Sensory Motor Amnesia (SMA) is a term used to describe a loss of control, feelings or sensations around certain muscles.
It’s as if we no longer remember how a certain area feels or we’ve lost touch with the feel for the length of a muscle since we can get used to the body we are in (for better or worse).
Some muscular connections can seem fuzzy or murky as if it is lost or forgotten when we check-in with the control center in the brain.
You’ll get a chance to find out if this is so for you in the SMA test.
SMA – Stiffness, Pain, Tension
While SMA will not kill you, it is often evident when there is stiffness or pain.
Higher than normal tension or stress in the muscles generally goes along with SMA.
Oddly enough, we can get so used to it, we don’t know the SMA exists since this may lie underneath a certain consciousness that we might not have tapped into for some time.
When SMA happens
Sensory motor amnesia happens when our muscles are activating without conscious control or there is no activation so we’re not clear as to the feel of it anymore.
For instance, our spines can compensate.
We can get so used to it – or if pain or stiffness interferes – where we’ve forgotten what an upright normal comfortable spine feels like.
What that means is that there can be a certain level of tension being held as a program in the lower parts of the brain (sometimes referred to as the brainstem).
Like a car which can idle in neutral, in this case, the car is idling in 1st, 2nd, 3rd or higher gears on account of the program or compensation.
Our muscles can stay stuck and our spine may not get back to neutral as if we’ve forgotten how.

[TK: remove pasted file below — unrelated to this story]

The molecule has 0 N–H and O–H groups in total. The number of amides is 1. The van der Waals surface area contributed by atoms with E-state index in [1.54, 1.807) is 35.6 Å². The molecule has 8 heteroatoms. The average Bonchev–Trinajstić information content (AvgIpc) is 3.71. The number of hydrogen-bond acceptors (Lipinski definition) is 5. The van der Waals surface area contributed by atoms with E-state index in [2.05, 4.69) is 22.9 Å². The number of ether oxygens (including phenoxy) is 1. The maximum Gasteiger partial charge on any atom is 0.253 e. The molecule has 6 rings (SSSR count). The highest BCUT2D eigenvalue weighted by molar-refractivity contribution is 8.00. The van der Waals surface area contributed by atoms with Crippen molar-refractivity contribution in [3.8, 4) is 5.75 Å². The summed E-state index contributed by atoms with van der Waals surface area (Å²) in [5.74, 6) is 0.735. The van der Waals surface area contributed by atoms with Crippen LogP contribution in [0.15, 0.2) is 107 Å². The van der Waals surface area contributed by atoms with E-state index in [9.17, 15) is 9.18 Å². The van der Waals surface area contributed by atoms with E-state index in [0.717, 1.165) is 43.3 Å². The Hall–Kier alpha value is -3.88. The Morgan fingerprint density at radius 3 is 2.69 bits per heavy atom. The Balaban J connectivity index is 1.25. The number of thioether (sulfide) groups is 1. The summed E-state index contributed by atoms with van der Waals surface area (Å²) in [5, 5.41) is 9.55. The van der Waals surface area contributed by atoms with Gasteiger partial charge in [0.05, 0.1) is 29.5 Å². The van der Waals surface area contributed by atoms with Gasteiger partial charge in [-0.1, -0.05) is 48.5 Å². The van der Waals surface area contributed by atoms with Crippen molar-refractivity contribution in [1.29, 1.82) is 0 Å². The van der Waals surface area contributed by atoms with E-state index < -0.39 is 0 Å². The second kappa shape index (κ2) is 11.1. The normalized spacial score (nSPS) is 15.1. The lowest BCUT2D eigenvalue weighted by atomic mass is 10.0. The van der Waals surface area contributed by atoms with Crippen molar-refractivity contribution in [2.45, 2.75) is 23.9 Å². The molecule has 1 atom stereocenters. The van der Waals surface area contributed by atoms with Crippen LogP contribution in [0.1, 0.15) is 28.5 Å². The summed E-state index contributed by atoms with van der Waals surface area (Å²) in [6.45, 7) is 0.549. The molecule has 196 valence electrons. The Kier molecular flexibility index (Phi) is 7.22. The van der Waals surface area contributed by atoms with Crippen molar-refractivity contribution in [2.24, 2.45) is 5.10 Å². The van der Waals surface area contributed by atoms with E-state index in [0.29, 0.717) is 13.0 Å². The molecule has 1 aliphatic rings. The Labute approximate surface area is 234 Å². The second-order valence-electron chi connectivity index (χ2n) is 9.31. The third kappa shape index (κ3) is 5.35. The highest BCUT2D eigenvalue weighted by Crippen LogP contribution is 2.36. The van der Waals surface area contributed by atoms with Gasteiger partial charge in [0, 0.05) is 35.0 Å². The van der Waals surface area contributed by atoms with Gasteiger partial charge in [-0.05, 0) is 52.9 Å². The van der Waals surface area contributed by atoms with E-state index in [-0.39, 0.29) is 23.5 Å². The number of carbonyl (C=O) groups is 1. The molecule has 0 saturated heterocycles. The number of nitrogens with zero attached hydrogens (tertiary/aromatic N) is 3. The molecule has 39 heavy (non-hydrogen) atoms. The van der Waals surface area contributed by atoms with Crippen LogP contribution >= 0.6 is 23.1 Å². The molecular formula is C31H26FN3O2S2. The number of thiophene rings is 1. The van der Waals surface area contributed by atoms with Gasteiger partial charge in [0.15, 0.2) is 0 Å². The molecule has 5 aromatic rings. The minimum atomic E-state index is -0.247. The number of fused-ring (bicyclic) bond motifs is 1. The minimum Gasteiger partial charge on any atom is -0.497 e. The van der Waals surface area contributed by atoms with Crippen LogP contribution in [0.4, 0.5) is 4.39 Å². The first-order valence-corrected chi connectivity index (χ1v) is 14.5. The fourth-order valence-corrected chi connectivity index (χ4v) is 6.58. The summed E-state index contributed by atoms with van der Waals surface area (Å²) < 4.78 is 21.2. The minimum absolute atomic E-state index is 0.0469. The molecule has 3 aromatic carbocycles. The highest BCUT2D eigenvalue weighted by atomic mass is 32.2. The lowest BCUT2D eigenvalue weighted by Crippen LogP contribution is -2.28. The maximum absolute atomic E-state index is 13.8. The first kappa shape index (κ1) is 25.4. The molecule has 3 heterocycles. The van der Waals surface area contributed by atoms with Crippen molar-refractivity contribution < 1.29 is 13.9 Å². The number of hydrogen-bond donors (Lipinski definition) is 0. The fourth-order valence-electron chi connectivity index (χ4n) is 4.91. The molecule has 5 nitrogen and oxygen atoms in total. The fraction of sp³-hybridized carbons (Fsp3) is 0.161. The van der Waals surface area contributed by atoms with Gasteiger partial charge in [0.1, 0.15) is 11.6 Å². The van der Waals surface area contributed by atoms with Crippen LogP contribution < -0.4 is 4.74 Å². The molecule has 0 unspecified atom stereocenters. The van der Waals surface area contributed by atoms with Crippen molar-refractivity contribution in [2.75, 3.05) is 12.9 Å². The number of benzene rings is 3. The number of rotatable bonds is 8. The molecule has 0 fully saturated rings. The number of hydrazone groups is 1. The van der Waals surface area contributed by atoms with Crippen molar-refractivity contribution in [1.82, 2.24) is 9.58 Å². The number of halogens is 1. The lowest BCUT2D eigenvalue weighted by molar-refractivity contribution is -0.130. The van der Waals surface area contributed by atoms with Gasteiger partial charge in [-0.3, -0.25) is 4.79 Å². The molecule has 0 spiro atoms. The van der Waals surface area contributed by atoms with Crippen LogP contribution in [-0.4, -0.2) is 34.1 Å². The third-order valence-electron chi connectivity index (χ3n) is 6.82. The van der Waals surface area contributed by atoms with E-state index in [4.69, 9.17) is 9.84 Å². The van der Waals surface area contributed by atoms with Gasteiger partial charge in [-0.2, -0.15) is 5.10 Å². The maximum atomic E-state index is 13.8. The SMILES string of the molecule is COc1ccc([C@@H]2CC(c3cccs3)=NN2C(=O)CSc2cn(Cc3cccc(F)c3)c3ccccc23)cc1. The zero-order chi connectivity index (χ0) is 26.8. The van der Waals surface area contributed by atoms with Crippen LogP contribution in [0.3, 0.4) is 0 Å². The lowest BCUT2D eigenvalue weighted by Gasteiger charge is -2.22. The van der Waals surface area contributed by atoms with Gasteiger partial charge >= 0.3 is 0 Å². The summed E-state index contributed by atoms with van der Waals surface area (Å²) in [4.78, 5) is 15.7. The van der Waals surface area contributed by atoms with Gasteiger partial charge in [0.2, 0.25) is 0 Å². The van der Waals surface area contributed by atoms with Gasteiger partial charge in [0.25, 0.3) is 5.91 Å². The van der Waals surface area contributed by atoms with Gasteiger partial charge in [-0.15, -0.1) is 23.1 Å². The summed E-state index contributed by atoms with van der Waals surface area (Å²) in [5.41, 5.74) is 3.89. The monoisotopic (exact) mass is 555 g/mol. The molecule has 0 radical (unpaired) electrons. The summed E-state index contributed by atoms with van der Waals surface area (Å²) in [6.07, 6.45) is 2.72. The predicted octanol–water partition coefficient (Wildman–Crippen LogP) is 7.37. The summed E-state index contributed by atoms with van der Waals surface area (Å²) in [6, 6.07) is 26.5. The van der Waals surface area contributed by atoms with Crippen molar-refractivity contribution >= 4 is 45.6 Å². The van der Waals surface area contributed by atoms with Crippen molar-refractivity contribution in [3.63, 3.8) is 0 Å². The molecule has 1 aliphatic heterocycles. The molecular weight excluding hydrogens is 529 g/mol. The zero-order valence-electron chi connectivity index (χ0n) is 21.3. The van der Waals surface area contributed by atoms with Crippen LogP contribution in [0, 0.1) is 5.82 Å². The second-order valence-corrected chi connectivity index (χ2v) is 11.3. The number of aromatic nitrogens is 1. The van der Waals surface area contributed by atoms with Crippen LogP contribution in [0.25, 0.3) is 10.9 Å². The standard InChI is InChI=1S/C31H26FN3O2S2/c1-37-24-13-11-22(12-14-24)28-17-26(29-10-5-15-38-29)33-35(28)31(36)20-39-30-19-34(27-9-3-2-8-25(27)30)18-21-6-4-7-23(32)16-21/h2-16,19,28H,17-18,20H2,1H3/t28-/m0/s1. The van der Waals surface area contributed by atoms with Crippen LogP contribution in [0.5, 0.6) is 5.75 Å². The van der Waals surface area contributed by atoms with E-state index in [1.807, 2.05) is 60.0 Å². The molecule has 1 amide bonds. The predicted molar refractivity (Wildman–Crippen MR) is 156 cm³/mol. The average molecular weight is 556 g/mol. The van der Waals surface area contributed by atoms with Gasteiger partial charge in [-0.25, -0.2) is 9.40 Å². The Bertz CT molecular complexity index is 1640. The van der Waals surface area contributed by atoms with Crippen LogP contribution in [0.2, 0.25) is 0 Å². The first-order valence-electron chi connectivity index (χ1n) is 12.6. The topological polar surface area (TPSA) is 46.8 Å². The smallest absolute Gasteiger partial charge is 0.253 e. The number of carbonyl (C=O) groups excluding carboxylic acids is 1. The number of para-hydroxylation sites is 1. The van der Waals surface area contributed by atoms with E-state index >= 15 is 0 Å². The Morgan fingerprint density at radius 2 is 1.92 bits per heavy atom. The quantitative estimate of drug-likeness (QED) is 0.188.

As you can imagine, this can wear out an engine and is not ideal for our spine and muscles since that can impede our ability to move easily.
Plus, the energy drain of continual tension or stress – when it stays on just beneath our level of every day awareness – remains to keep us at bay.
SMA – the Disconnect
SMA is also a reduction of neuro-muscular control and function at the same time.
Our quality of movement and the feeling of freedom in movement is generally hampered.
Neurologically speaking, the flow of information continues without an awareness of what is going on underneath the surface.
Information about the position in space (proprioception) of your muscles, the length of the muscle, and the feelings of resistance or tension are also housed in the lower parts of the brain.
You don’t have to think about it since certain sensors feedback this information.
Your body is going to adjust for whatever position you move yourself into. Most of this is on autopilot as the subconscious parts of the brain respond accordingly to the known program.
The upper part of the brain is where we learn and create new programs (for better or worse) where it eventually gets moved down to the lower brain as learned (been there, done that).
Interestingly, these lower brain programs are powerful enough to assume control where we can lose our connection to the control center in the brain’s motor cortex, if we don’t check in.
Sensory-amnesia can happen as we lose control or forget about the control center over time
In a sense, there is a disconnect between the higher part of the brain which can affect the muscles and movement system.
The 1 Thing
See, muscles do one thing.
They receive a command from the brain to contract.
This way you can bend your arm at the elbow and move your wrist towards your shoulder.
The other side of the equation is that in this case of bending the arm, the back side of the upper arm can relax enough to move the wrist closer to the shoulder.
Some people will say that muscle is stretching, when in fact it is simply allowing for its length to the degree it can lengthen under whatever tension levels have been programmed or adapted.
Out of Balance
However, tension levels can be held or fight the other side so — another form of SMA due to an imbalance in tension.
This is a neurological event.
Our feel of balance or its loss along with the ability to know (or feel) which muscles are held in states of tension or are chronically tight can be useful information.
The ability to relax muscles, however, can be lost or temporarily out of control.
The feelings of tension can be hazy when we can’t pinpoint it – even though we know or feel some parts of our self are held stiff.
If this continues long enough, then certain discomforts or pain can become noticeable when the brain has gone haywire with its programs.
When we are injured or have some type of bodily trauma, the muscles and movement system tend to recoil away from the area in order to protect us from further injury.